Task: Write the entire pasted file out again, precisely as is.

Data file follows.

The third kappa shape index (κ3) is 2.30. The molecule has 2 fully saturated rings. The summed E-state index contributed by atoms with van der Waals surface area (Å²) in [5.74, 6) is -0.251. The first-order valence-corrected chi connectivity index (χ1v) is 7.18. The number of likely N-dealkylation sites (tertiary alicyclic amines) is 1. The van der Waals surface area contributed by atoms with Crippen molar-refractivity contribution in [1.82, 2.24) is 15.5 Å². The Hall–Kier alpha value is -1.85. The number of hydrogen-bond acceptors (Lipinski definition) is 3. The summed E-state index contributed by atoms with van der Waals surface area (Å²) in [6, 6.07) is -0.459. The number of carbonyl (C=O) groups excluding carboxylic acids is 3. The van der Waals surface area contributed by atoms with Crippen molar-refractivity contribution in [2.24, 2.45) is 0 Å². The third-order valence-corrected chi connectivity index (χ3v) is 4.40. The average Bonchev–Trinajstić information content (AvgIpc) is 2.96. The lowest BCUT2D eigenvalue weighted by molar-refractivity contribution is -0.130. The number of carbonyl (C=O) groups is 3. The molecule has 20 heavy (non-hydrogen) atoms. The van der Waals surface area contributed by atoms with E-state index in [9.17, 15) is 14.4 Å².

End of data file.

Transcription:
The third kappa shape index (κ3) is 2.30. The molecule has 2 fully saturated rings. The summed E-state index contributed by atoms with van der Waals surface area (Å²) in [5.74, 6) is -0.251. The first-order valence-corrected chi connectivity index (χ1v) is 7.18. The number of likely N-dealkylation sites (tertiary alicyclic amines) is 1. The van der Waals surface area contributed by atoms with Crippen molar-refractivity contribution in [1.82, 2.24) is 15.5 Å². The Hall–Kier alpha value is -1.85. The number of hydrogen-bond acceptors (Lipinski definition) is 3. The summed E-state index contributed by atoms with van der Waals surface area (Å²) in [6, 6.07) is -0.459. The number of carbonyl (C=O) groups excluding carboxylic acids is 3. The van der Waals surface area contributed by atoms with Crippen molar-refractivity contribution in [2.24, 2.45) is 0 Å². The third-order valence-corrected chi connectivity index (χ3v) is 4.40. The average Bonchev–Trinajstić information content (AvgIpc) is 2.96. The lowest BCUT2D eigenvalue weighted by molar-refractivity contribution is -0.130. The number of carbonyl (C=O) groups is 3. The molecule has 20 heavy (non-hydrogen) atoms. The van der Waals surface area contributed by atoms with E-state index in [9.17, 15) is 14.4 Å².